With the final version of Patriot Act renewal legislation expected to reach Congress this week, the big news remains the newly vocal support of the business community for reform. (See the AP story here.)
Many editorial boards also continue to call for preservation of the Senate version’s improvements. The Chicago Sun-Times has the following prescription:
In approaching the sunset of certain sections of the Patriot Act, the Senate has voted in favor of changes that would require the FBI to make a stronger case for drawing on these special powers. The House has voted to keep in place most of the original package. When members of both chambers meet to reconcile their bills, possibly during the next week, we can only hope most of the safeguards proposed by the Senate — which, in the end, are rather modest — make it into the final version.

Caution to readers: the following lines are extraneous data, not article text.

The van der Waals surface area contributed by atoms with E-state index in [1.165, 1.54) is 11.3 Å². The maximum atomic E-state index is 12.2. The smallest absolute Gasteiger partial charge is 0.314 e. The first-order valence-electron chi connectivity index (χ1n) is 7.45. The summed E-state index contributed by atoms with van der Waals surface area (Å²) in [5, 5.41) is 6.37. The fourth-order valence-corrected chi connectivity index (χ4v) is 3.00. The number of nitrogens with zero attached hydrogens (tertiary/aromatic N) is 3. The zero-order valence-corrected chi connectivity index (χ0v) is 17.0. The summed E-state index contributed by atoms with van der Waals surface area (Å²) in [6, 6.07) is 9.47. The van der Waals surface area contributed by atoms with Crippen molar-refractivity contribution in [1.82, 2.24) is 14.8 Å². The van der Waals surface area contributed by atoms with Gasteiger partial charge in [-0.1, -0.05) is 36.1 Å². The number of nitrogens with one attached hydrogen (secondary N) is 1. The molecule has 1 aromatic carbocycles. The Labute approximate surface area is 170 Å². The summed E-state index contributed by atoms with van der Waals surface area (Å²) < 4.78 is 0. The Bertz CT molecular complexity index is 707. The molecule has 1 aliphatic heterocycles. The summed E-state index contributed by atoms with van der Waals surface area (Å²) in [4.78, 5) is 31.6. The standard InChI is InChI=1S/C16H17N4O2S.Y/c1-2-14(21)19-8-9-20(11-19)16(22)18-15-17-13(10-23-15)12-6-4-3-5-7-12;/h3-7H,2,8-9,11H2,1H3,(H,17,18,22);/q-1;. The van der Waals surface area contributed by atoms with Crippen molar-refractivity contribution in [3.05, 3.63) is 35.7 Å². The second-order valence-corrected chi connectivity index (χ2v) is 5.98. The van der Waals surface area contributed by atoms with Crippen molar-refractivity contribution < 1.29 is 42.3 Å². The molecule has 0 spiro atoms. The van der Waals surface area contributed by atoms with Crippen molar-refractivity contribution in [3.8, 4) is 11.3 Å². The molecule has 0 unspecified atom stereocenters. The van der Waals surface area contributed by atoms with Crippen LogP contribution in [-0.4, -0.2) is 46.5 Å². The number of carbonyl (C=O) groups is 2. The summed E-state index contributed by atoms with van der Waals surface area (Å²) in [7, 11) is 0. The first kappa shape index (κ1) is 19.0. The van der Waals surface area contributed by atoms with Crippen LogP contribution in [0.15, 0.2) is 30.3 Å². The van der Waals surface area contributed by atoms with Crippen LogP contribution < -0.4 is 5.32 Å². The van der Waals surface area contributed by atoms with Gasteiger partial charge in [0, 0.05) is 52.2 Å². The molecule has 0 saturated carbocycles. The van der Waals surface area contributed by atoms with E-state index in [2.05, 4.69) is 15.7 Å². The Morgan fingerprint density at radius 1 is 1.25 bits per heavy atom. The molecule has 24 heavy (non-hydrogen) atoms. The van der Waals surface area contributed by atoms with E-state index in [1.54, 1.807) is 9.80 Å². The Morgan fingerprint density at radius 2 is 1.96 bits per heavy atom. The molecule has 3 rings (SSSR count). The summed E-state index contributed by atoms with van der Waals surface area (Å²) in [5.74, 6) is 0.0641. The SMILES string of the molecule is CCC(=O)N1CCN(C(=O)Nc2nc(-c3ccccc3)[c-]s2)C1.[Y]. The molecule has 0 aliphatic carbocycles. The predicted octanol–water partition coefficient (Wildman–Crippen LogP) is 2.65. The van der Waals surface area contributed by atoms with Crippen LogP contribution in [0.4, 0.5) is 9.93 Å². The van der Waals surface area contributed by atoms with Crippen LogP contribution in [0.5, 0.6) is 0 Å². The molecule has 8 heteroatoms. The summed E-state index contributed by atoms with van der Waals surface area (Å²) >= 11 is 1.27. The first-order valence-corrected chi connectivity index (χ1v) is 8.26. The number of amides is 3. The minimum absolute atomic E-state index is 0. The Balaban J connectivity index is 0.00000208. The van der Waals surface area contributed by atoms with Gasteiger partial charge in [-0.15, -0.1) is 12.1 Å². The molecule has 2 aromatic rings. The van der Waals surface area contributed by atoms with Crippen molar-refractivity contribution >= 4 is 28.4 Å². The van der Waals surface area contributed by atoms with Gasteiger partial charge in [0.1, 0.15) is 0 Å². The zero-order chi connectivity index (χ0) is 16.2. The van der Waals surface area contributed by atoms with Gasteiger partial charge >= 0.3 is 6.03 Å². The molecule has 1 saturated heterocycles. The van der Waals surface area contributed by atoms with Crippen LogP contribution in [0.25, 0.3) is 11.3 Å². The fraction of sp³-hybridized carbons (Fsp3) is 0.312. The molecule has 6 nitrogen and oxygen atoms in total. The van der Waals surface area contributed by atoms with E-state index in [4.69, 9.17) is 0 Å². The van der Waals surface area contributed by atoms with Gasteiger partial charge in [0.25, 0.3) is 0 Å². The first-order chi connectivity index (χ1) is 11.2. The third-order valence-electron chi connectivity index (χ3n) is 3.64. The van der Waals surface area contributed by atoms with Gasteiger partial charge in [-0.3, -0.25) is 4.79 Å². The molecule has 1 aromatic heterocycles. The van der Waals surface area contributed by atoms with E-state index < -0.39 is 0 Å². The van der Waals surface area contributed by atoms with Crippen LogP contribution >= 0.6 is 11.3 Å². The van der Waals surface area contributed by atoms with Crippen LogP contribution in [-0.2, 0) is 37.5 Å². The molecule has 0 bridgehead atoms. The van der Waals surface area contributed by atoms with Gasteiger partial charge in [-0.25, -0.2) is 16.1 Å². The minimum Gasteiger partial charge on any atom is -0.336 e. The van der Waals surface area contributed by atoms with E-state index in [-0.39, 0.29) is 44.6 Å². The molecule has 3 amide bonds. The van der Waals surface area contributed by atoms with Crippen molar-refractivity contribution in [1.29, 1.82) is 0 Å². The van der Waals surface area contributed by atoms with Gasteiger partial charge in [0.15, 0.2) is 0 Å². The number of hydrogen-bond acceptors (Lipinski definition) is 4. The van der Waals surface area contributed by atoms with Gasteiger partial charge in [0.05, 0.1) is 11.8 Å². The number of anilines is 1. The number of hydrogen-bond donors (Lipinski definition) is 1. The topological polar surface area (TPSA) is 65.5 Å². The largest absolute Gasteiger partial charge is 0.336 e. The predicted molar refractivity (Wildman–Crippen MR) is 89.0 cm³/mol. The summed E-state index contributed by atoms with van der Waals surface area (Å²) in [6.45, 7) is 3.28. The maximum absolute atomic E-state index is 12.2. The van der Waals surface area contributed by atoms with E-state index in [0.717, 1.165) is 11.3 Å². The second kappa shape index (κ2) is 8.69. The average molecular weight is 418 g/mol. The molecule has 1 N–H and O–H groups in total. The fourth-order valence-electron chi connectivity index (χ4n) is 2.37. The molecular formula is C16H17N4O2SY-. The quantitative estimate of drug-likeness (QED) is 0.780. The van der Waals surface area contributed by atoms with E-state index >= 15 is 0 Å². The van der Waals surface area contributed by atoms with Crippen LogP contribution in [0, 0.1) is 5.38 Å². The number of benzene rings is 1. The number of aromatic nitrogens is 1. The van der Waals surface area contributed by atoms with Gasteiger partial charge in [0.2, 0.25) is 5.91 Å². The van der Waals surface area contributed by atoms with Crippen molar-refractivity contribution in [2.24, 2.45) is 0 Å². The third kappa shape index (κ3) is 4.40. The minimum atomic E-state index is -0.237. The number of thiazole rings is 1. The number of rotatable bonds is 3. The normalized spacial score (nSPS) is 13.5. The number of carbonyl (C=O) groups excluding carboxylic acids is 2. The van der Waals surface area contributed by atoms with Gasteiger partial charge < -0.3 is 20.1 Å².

And the Columbus Ledger-Enquirer has this to say about the Supreme Court’s refusal to hear an emergency appeal from the American Library Association in the ongoing case challenging the Patriot Act’s national security letter provision:
A Connecticut-based American Library Association member organization has asked to be a part of the congressional debate about extension of the Patriot Act. But an opinion issued last week by U.S. Supreme Court Justice Ruth Bader Ginsburg says the ALA’s participation in debate about the Patriot Act might be against the law.
The Patriot Act.
Let’s put it another way: The ALA has concerns not just about the Patriot Act’s authority to monitor people’s library activity, but also about the provision that talking about such surveillance — including, it would seem, discussing the issue in congressional debate over the Patriot Act — is against the law.
The Patriot Act.
No, the above is not a passage from Joseph Heller’s “Catch-22,” though it wouldn’t be out of place there. But it is a compelling argument for why government power demands at least as much of that proverbial “eternal vigilance” as any foreign threat. When pointing out problems with a law violates the law whose problems you’re pointing out… well, there’s a problem.
To read more about the ALA’s Patriot Act efforts, go here.